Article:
A FINANCIAL ‘recovery plan’ is being drawn up by council bosses who have been tasked with curbing children’s social care costs - after a report revealed an overspend of more than £16m had been uncovered.

‘Significant’ cost pressures were revealed, which were blamed on agency staff costs - which totalled £10m in a year - and increased placements in residential care settings.

The amount of ‘looked-after’ children in Barnsley care settings stood at 403 at the end of last summer, with the bill running into millions.

Of the 403, 82 youngsters were placed in external, non-council-run care homes, which resulted in costs dramatically climbing.

However, children leaving the council’s care system continued to cost money, with £680,000 spent on personal advisors whose role is to keep in touch and provide support thereafter.

Department for Education figures obtained by the Chronicle show there were 65 full-time equivalent (FTE) agency workers in children’s social care services in Barnsley at the same date - up from 23 the year before and the highest figure since records first began in 2017.

A council report said: “The above pressure is due to the competitive pressures in the care market, particularly for young people with complex needs.

“It is also evident that the change to regulated provision of a number of semi-independent homes has contributed to the increase in the weekly cost charged by providers.

“A key risk facing children’s social care is the continued increase in caseloads, the number of looked-after children and the increasing use of agency staff.

“A financial recovery plan has been developed by the executive director of children’s services in conjunction with the director of finance to address the key areas of cost pressures, with particular focus on reducing the number and cost of agency staff by March 31 and stemming the rise in placement costs.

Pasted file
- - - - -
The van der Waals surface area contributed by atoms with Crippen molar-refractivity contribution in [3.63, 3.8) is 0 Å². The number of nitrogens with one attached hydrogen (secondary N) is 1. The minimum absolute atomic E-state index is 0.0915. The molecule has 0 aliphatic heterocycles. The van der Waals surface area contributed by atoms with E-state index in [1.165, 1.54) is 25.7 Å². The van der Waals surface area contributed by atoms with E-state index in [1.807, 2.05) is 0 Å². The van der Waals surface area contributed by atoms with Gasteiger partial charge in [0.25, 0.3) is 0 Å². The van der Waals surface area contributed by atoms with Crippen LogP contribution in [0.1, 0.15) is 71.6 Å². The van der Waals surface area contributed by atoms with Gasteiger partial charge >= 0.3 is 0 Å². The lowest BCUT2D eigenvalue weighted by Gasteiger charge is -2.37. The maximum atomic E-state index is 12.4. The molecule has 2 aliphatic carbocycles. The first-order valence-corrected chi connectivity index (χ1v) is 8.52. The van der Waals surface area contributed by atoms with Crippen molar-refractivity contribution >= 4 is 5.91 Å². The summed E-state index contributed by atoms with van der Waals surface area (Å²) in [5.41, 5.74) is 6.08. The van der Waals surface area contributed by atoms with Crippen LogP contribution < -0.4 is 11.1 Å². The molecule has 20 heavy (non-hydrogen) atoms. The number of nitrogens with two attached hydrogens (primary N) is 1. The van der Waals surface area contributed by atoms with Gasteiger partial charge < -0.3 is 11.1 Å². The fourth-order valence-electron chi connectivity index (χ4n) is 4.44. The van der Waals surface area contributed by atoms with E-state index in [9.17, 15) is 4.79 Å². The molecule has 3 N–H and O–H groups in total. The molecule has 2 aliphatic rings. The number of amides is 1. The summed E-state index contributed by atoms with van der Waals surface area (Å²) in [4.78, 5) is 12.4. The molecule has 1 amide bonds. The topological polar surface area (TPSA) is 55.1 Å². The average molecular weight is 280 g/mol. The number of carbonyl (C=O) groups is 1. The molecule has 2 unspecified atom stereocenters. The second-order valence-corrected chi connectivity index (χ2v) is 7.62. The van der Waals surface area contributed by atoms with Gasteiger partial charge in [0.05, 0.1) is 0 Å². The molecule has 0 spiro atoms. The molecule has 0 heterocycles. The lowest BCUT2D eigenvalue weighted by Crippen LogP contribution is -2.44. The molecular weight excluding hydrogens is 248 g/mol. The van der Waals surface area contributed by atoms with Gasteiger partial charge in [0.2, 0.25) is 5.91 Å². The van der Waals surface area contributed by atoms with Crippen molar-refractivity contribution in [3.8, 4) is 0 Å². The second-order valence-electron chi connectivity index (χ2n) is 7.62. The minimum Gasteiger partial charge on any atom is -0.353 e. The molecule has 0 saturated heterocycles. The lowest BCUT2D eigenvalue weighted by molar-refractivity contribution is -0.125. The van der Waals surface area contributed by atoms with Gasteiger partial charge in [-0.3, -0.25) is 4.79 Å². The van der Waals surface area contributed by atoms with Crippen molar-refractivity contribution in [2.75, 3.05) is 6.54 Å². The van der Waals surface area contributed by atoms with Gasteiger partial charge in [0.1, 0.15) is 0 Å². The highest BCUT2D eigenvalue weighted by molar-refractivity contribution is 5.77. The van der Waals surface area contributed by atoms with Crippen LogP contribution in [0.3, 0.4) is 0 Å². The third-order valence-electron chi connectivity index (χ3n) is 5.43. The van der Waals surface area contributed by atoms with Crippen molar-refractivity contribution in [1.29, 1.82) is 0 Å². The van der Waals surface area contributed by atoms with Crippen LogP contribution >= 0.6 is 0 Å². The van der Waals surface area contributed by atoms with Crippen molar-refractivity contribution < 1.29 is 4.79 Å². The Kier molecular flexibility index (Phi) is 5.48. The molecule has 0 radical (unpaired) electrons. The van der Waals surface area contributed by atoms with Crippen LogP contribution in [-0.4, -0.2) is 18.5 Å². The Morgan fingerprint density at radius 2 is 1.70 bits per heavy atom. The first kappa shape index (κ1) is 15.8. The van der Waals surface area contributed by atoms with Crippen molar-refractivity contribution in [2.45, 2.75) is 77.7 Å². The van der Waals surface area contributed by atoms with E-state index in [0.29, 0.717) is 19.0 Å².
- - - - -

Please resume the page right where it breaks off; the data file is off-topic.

“Going forward, any further increase in numbers beyond those anticipated will continue to exert pressure on the budget in future years.”

The council’s recently-approved budget for 2024/25 identified a ‘cost pressure’ of £14.9m in the directorate for the coming financial year, which was set aside to cover further anticipated rises on top of its £181m allocation for this financial year.

One of the ways which could reduce the reliance on agency staff is the newly-announced Barnsley Social Work Academy, which aims to deliver better outcomes - and staff retention - from student placements or those higher up the ladder.

Coun Trevor Cave, cabinet spokesperson for children’s services, added: “We’re incredibly proud of the work our social workers do and are committed to offering anyone who decides to join us a children’s social worker the support and development they need to succeed in their role and career.

“The academy will be committed to promoting staff wellbeing and resilience, supporting career development, and making sure that all staff are treated fairly, in an inclusive workplace which recognises and celebrates diversity.

“Academy students will be encouraged to recognise good practice and learn from feedback, improving and sustaining good outcomes for our children and families.

“Our ambition is to make Barnsley Council an employer of choice for children’s social workers.

“We’re an Ofsted-rated ‘good’ authority and are highly aspirational to deliver even better services, with children and their families at the centre of all that we do.

“This new initiative is an exciting development for social work in Barnsley, and we look forward to seeing the positive impact it will have on our community.”